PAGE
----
• One of the many, and possibly never ending, things that I love about blogging is that you can have this happen and then hear from so many other people that you are not alone. Makes you feel so much better.

  8. My first Persephone wasn’t as amazing as I was expecting. In fact I was rather disappointed, it is a good thing I had already bought 11 others or I might not have pursued reading anymore…well, that probably isn’t true. But it did leave me a little ambivalent. I don’t even want to admit that it was Cheerful Weather…I might get beat up for that admission.

    • Hahahaha, no I know a few otehr people who have found that an odd one, I nearly picked it up from the library recently and despite it being tiny I still didn’t. I think I need to try a Whipple.

  9. I really want to read this book, though, and will probably still. See how different or same we would feel. But don’t beat yourself up for not loving this as much as other Persephones. The pleasure in Persephone picking is the element of surprise! What you felt here was exactly how I felt with Mariana (yikes!).

    • Oh Claire, do not on any account let my thoughts put you off as I think it was more my mood than anything else I have to say.

      I am a bit worried now as Mariana is the next one I was going to read – lol!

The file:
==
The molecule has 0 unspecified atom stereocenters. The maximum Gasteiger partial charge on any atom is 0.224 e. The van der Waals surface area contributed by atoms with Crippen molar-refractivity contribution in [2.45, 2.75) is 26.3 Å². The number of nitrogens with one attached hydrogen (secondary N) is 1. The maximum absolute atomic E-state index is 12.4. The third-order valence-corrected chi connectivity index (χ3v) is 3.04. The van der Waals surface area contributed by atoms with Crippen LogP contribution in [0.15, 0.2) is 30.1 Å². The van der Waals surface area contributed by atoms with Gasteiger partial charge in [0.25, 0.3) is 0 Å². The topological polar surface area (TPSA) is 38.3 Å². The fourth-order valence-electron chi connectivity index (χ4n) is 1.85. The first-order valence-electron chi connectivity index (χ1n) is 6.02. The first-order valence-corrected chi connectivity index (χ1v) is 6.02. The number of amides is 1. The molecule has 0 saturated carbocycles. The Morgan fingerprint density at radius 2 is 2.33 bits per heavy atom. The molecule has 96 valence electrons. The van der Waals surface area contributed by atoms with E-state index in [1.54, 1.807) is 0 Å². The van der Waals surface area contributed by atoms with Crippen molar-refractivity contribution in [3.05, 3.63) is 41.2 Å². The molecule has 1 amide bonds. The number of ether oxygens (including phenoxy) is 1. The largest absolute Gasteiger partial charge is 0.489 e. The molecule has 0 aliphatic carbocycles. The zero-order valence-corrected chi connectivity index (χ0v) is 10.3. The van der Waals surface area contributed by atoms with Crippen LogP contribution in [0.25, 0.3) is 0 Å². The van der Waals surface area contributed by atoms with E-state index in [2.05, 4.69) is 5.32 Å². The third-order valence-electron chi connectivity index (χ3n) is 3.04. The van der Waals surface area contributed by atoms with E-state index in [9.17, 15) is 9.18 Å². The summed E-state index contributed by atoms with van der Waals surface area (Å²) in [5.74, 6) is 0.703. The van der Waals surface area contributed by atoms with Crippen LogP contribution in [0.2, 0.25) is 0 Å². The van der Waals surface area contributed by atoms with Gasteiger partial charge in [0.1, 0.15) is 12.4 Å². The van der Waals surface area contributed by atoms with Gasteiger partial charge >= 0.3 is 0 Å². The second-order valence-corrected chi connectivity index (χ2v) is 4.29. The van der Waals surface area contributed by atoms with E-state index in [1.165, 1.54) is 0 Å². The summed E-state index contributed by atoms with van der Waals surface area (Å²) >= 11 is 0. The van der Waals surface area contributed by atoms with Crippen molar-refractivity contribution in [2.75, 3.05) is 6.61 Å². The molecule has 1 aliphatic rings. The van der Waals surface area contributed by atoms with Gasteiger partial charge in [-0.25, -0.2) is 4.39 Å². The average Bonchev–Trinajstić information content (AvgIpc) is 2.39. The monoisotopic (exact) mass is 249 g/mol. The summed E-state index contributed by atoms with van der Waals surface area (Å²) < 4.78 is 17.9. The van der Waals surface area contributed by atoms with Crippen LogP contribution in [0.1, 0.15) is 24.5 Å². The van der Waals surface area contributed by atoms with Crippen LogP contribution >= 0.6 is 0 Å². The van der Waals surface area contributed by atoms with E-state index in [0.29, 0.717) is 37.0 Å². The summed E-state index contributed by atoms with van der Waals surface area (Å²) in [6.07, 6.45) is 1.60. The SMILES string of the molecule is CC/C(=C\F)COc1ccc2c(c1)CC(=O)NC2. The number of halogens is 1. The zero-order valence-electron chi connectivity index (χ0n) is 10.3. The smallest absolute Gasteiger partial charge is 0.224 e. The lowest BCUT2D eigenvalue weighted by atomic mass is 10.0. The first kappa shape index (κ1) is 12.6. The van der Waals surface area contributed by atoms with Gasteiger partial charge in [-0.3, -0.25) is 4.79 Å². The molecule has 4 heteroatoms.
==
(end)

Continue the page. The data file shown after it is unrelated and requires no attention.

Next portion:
10. novelinsights

    Hmm, what a shame it didn’t grab you. I enjoyed my Persephone this week (The Far Cry) but I do think I wasn’t quite in the right frame of mind for it. Some of the characters annoyed me!

  11. m

    I think we load far too high expectations onto Persephone. After all, we wouldn’t expect to enjoy every book from any other publisher, would we? I think some Persephones are great (all the Dorothy Whipples! The World That Was Ours, anything by Marghanita Laski); some aren’t right for me but I can see that other readers would love them; there’s a few that I thought were pretty awful, and then I renounce Persephone for oh, at least, a couple of months. I think I was lucky because my first Persephone was The Hopkins Manuscript, then I discovered Whipple and Laski, so I started off with some real gems … if I’d read Mariana first, or House-Bound, (aaargh to both) I think my Persephone relationship might have ended there and then.

    • I completely agree with you M, in fact I mentioned this above, its not the books fault it published by Persephone and therefor I expected so much more from it.

      I think I need to try a Whipple or read another a Laski!